Vanderbilt University political scientist Joshua D. Clinton has been named an election analyst for NBC News and will assist the network with its coverage of the 2010 midterm elections.
The associate professor of political science will use his strong research-based expertise in congressional politics, campaigns, elections, polling and statistics to help NBC News call races as the polls close and precincts report data from across the country on election night.
“Working with NBC News is a wonderful opportunity to apply my academic knowledge to analyze one of the most important ways that citizens interact with their government,” Clinton said.
Prior to Election Day, Clinton will review the statistical models and data that NBC News uses to help analyze and interpret election outcomes. He will also think creatively about possible problems or concerns that could arise in the context of the current races. Then on Nov. 2 he will be at NBC’s headquarters in New York to analyze the returns and track their significance for the composition of the 112th U.S. Congress and control of governorships across the country.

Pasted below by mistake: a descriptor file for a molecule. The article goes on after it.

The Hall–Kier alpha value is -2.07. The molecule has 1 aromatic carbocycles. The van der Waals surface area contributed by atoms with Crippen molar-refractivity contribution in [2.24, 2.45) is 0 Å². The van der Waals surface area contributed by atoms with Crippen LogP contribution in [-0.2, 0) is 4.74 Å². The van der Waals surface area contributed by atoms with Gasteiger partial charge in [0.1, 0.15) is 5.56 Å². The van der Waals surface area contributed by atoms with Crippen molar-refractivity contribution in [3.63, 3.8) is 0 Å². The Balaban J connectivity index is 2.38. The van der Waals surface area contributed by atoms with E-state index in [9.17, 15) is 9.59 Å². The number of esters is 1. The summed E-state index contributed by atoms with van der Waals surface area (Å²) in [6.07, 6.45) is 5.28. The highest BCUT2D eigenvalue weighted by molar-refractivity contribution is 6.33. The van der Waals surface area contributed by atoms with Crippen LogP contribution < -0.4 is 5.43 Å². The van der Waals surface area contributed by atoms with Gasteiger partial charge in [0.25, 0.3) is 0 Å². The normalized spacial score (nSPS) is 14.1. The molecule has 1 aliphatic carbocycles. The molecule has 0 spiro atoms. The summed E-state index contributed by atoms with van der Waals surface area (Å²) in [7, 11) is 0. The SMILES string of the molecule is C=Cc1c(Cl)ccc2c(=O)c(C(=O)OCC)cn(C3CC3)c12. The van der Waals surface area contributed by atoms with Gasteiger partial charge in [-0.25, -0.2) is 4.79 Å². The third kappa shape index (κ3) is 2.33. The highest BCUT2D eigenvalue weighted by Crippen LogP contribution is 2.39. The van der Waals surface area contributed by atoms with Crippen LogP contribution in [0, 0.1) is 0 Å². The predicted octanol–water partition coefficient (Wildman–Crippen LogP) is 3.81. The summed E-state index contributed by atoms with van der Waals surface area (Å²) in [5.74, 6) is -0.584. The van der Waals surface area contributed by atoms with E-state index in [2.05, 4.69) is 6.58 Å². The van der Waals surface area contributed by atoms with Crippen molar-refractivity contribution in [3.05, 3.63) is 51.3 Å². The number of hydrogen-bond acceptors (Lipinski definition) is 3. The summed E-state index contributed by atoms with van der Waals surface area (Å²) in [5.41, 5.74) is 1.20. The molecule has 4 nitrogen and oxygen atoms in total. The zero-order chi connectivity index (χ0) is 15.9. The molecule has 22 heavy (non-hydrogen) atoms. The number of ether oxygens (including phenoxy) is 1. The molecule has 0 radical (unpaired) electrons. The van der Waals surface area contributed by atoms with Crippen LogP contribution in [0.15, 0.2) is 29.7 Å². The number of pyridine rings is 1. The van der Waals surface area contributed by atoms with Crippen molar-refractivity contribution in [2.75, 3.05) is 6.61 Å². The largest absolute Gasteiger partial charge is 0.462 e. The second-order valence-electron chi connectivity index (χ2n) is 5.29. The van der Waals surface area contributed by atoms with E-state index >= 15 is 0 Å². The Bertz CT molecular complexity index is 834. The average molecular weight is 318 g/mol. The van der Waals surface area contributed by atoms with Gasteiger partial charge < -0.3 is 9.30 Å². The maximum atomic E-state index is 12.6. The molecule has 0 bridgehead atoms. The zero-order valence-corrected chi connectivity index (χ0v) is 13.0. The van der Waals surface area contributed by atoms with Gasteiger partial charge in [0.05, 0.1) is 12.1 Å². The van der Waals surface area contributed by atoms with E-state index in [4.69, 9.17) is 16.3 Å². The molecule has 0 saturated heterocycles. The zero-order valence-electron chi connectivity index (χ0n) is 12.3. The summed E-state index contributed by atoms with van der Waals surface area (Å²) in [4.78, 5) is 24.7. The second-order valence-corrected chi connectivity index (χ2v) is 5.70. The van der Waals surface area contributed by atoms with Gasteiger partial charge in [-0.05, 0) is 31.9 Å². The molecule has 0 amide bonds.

According to Senior Election Analyst John Lapinski, who is also a political scientist at University of Pennsylvania, “Clinton is an important part of the election forecasting team at NBC, and he will play an important role in helping to accurately access the outcome on Election Day.”
Clinton noted that 2010 promises to be an especially interesting election year given the turbulent political and economic climate. “Assessing the electoral influence of the Tea Party movement and the deterioration of the economy will be important issues to consider,” Clinton said. “In addition, there are many historical reasons why since 1934 the incumbent president’s political party has gained congressional seats in only two midterm elections – 1998 and 2002. Looking at the election results within the context of these issues is critical for understanding how voters feel about the present and future direction of the nation.”
Clinton, who earned his doctorate in political science at Stanford University, looks forward to bringing back some of his experiences as an election analyst to share with his students. “This project will offer an example of how what students learn in the university classroom is relevant and useful for understanding political issues,” he said.